However, Victoria was born during a time when the Royal Family were experiencing a succession crisis. George III's five surviving daughters and seven sons were middle aged and had had only one legitimate heir between them by 1817. The legitimate heir was Princess Charlotte-the whole country were pinning all their hopes on her producing a male heir. When Princess Charlotte and her hubby, Prince Leopold of Saxe-Coburg, were expecting a child the country breathed a sigh of relief. But after an extremely long and difficult labour, Charlotte produced a still born baby boy. If this was not enough bad luck for the Royal family, within hours of the birth Princess Charlotte contracted a fever and died. A wave of panic came over the Royal family and the country because of the lack of an heir.
The panic started what can only be described as a competition between the Dukes to see who could produce an heir first. The Duke of Kent (below) married Prince Leopold's sister, Victoire, and started the race to produce an heir.
Victoire soon became pregnant and the Duke of Kent was elated-he had won the race. The Prince Regent was not elated-he was so unhappy that he was determined to put a dampener on things.
The Prince Regent only allowed a handful of people to attend the christening of the new member of the royal family. The Duke and Duchess had planned to name their daughter Georgiana Charlotte Augusta Alexandrina Victoria. However, the Prince Regent, who was one of the baby's godfathers, refused to allow his own name (George) or his late daughter's name (Charlotte Augusta) to be bestowed upon this possible future queen. He announced that the baby would be named Alexandrina after her other godfather, Russian Tsar Alexander I. When Edward suggested Elizabeth as a second name, the Prince Regent shook his head and declared, "Give her the mother's name also then". Victoria was christened Alexandrina Victoria, although her mother preferred to call her Victoria.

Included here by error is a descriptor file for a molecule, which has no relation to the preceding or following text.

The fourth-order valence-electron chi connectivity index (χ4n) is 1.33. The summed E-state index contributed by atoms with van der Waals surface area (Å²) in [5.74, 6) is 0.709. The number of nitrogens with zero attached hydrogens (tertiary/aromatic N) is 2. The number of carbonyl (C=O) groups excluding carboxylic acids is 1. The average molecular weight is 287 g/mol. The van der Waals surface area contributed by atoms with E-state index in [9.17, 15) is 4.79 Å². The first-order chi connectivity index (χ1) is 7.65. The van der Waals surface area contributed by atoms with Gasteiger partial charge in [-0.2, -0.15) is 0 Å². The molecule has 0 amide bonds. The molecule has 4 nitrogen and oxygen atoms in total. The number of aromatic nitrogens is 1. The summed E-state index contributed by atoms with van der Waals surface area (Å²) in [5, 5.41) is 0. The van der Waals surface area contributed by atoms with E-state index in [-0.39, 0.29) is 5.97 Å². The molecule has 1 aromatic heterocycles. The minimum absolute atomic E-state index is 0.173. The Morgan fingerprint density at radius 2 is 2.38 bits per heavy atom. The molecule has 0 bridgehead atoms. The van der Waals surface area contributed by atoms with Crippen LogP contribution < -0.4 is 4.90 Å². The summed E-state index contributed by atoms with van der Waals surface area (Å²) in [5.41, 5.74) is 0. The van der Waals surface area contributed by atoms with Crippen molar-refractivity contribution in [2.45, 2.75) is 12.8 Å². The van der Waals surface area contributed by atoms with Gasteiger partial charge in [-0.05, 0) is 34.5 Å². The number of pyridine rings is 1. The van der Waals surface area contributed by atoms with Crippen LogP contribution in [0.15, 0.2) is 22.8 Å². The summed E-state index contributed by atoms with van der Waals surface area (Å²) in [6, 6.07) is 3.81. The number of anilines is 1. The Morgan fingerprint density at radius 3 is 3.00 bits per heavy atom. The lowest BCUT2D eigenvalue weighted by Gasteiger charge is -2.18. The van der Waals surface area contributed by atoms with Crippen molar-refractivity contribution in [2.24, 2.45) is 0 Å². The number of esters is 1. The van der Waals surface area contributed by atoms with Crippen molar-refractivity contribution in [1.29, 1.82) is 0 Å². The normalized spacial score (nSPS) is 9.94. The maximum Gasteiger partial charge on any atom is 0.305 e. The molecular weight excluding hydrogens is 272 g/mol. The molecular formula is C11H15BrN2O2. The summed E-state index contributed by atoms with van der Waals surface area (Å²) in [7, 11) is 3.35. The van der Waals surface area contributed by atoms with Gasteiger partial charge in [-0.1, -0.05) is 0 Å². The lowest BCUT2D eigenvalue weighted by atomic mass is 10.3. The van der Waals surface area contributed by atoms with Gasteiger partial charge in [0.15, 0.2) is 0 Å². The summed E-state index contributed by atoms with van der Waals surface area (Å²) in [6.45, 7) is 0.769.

At aged 8 months, Victoria's father died after taking to his bed with a chill. This left Victoria and her mother in a dire situation. They had little money and needed help. Prince Leopold persuaded the Prince Regent to allow Victoria and her mother to live in Kensington Palace. He begrudgingly obliged. The day Victoria and the Duchess moved into Kensington Palace King George III died-the Prince Regent was crowned George IV. Victoria was now third in line to the throne.
Victoria's mother and her close friend, Sir John Conroy, were convinced that Victoria would become Queen and so made sure that they conditioned Victoria for that result. Everything Victoria did was monitored-she was seldom left alone at any time-even all of her food was tasted before she ate anything.
As Victoria grew her Uncles remained childless. The Duke of Clarence came close to producing an heir but the two daughters he had both died in infancy. When Victoria was 11 King George IV died and the 64-year-old Duke of Clarence became King William IV. Victoria was now heir to the throne of Britain. Victoria's mother began to flaunt Victoria around all over the country-her daughter was sure to be Queen!
The politicians of the day thought that the name Victoria to be unsuited for a Queen and tried to get her mother to change Victoria's name to something more suitable, like Elizabeth or Charlotte. After some thought, the Duchess refused-the thought of her daughter bearing her name as Queen was far too appealing to change. Just imagine if the Duchess had agreed to the name change-we would have no great 'Victorian Age' but something else entirely! It just would not be the same would it?